My mother Elizabeth Kreplick was the type to never sit still. She was lovingly nicknamed “Energizer Bunny” by her close friends. She sewed, crocheted, painted, was a mother of three, a wife and worked as a nurse.
In her early 80s, she developed heart failure. The physicians told her she needed open heart surgery. She had had open heart surgery 10 years before for coronary artery disease and knew she did not want it in her current state. She felt that her time had come, and she was accepting of that. She had done everything she wanted to do in life, her husband had died four years earlier, and her world had shrunk as her quality of life had deteriorated because of significant hearing and vision loss. She was accepting of the nature of life and told her doctors, “I have had a good life, but now I am ready to go.”
When she refused surgery, her doctor referred her to hospice. She immediately went into hospice at the medical center and she was later transferred to a hospice facility in a nursing home.
Despite having been a nurse, mom was unfamiliar with hospice. When she enrolled in hospice, she was lucid and hoping for assistance in passing peacefully. She misunderstood the function of hospice and thought it would provide aid in her dying. She was upset to find out that they could not help by ending her suffering. She lived two more months with declining health, buffeted by hallucinations and paranoid delusions during her last month as her poorly perfused brain, receiving limited sensory input deteriorated.
Instead of being able to die comfortably at her chosen time, she eventually stopped eating until she died. What could have been a peaceful ending to a good life, was a frightening and isolating experience.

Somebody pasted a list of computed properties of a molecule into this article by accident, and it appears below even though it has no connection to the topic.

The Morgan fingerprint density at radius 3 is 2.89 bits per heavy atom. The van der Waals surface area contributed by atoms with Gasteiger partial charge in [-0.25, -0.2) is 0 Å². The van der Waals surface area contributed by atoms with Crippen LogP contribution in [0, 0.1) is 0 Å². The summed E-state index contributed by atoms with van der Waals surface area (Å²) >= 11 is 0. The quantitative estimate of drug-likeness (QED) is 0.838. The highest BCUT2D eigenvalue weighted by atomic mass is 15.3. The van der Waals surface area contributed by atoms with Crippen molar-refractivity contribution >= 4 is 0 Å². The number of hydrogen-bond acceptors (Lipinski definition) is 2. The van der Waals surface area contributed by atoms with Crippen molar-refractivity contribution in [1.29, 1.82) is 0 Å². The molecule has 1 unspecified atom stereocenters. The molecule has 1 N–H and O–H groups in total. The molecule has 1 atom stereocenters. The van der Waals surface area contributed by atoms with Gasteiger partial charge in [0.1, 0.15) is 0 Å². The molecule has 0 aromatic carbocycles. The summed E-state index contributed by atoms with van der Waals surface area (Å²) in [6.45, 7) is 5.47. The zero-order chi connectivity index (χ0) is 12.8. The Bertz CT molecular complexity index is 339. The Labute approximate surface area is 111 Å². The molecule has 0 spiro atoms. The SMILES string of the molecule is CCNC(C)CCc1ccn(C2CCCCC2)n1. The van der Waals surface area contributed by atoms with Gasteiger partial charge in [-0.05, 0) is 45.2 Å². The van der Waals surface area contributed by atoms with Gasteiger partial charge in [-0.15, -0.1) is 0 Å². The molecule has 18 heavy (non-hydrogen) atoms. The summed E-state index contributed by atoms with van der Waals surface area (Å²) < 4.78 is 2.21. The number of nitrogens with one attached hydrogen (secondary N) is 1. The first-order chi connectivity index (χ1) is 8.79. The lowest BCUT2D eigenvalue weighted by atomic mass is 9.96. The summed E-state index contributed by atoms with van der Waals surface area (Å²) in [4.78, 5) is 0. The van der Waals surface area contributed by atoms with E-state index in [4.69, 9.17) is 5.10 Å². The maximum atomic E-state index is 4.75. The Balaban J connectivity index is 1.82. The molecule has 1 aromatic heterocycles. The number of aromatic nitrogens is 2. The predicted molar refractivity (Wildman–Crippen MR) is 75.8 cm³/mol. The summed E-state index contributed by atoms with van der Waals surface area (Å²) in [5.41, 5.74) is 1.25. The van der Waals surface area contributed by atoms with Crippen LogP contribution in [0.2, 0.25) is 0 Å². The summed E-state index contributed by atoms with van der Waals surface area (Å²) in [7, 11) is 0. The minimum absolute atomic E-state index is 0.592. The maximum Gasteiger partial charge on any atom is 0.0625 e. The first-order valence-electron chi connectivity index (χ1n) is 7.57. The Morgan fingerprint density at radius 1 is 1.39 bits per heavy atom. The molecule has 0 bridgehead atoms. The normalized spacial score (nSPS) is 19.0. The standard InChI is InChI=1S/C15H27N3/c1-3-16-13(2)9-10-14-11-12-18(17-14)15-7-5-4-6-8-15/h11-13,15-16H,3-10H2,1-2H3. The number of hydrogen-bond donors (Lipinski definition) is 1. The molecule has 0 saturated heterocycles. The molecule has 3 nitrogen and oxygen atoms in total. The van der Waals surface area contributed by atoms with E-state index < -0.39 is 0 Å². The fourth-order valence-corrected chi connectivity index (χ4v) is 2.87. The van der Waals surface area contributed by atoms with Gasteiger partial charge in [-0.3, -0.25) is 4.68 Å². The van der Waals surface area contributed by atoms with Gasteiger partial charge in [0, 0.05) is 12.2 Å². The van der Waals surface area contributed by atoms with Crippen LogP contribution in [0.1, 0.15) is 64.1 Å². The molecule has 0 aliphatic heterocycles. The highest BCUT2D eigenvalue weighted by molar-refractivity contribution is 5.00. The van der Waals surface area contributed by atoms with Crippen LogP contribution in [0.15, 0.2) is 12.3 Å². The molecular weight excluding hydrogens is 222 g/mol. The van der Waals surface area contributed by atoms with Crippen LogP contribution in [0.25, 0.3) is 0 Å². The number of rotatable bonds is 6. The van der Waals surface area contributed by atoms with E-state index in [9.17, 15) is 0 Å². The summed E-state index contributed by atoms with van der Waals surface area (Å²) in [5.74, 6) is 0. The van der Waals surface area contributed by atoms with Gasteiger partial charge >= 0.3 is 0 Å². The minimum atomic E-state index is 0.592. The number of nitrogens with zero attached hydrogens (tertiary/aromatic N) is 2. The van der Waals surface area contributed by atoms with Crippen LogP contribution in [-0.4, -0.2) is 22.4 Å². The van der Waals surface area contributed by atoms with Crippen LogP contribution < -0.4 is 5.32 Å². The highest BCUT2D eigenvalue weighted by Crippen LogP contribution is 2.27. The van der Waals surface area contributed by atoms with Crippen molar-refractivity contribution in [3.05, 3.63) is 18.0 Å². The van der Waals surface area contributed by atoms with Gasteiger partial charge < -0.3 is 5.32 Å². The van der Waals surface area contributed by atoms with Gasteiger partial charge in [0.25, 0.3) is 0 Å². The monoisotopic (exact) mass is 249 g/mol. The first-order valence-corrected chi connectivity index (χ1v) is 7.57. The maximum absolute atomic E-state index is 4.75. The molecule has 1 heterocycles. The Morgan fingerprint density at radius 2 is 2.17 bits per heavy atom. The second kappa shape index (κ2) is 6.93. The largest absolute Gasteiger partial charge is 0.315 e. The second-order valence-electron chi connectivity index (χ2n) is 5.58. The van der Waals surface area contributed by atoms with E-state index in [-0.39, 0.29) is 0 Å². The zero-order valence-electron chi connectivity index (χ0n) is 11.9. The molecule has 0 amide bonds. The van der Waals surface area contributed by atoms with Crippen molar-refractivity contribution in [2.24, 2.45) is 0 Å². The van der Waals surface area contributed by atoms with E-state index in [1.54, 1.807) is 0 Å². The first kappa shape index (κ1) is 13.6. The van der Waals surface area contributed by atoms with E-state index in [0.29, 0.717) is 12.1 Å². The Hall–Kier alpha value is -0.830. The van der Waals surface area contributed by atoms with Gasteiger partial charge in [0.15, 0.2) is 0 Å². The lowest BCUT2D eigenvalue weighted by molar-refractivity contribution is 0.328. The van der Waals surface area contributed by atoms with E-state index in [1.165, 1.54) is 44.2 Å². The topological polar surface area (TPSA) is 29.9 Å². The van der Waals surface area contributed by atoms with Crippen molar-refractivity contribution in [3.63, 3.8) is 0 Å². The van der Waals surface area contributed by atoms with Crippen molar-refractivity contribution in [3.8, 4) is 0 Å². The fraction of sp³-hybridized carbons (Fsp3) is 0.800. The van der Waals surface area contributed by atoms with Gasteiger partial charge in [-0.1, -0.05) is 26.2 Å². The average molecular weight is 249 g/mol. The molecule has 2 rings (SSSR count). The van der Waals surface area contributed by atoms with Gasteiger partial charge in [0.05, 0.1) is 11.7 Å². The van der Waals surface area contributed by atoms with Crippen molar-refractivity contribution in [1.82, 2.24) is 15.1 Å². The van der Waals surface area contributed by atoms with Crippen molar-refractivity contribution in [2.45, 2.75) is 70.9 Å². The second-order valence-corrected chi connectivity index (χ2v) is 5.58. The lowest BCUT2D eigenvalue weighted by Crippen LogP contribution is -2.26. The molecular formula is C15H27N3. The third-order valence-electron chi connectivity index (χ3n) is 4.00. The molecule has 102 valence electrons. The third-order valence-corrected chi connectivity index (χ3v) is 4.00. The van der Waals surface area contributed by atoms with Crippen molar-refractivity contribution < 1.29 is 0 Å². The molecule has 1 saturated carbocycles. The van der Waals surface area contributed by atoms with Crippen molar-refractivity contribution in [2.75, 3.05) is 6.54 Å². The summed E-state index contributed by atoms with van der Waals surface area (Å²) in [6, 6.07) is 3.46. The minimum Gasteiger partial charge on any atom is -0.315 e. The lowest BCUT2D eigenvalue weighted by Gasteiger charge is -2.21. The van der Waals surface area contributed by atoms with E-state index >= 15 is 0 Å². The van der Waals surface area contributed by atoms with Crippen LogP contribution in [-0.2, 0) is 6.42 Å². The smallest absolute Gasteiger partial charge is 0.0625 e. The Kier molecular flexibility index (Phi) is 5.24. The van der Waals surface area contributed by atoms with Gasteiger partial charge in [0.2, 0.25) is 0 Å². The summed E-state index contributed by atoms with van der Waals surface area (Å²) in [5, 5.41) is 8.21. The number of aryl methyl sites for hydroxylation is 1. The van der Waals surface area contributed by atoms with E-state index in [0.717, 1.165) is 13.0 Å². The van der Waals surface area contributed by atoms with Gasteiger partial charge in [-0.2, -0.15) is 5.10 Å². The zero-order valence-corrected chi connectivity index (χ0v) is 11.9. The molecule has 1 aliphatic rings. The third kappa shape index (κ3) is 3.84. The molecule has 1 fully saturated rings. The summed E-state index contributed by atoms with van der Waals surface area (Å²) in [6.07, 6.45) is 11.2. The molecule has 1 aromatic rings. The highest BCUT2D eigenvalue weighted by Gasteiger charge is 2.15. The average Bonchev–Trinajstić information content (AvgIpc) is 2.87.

In a story similar to my mother, my mother-in-law faced an unnecessary amount of suffering at the end of her life. Ethel Brody was diagnosed with end-stage cancer and after a few months of treatment felt the pain, discomfort and suffering wasn’t worth the little bit of time it bought her. She decided to end treatment and enrolled in hospice. She asked about her options to hasten her imminent death and was told about voluntarily stopping eating and drinking. Three days into ceasing nutrition and hydration, she was irate, “Why am I still alive? I told you that I want to be dead.” I explained that it would take some time.
Angry and frustrated, but determined, she continued on her journey. It took her eleven days. Eleven rugged days, with breakthrough suffering, despite the plentiful pain medication. She definitely would have taken something to bring her life to a more comfortable end if it was available to her. Like my mother, she was ready, “Why can’t I go now? Why must I suffer?”
My mother and mother-in-law had the time and mental capacity to have made end-of-life decisions, and wanted an end to their suffering.
Sadly, there is no pain medication that can guarantee a peaceful dying process. People say, “Well, you can keep them comfortable.” But the truth is there are still many people who aren’t comfortable. Nausea, air hunger, mental anguish and so many other symptoms people can experience are detrimental to their quality of life. Many people only think of the pain medication, but they don’t think of all the other forms of suffering at the end of life.
As a nurse, I have sat with families making difficult decisions around end-of-life care. They often would say they didn’t want to give up hope. I would say to them, “There are different kinds of hope. There is the hope of full recovery, which is unlikely. Or you can hope to maintain dignity. Or you can hope to prevent suffering. Maybe it is time to shift your hopes and goals.”
I don’t think most people understand what it’s like to die in a hospital. Many people, including medical professionals, sometimes miss the big picture by focusing on one or another health issue or symptom. Too often, people die alone, surrounded by machines rather than family, strapped to their hospital bed because if the hospital doesn’t restrain someone’s wrists they are likely to pull out their IVs, oxygen, and other invasive lines.
Allowing people to plan and orchestrate their last days so they can ensure their loved ones are around is a valuable option. For some people, just knowing medical aid in dying is available sometimes is enough of a comfort. Knowing that if it gets bad enough, there is an option, helps ease their suffering.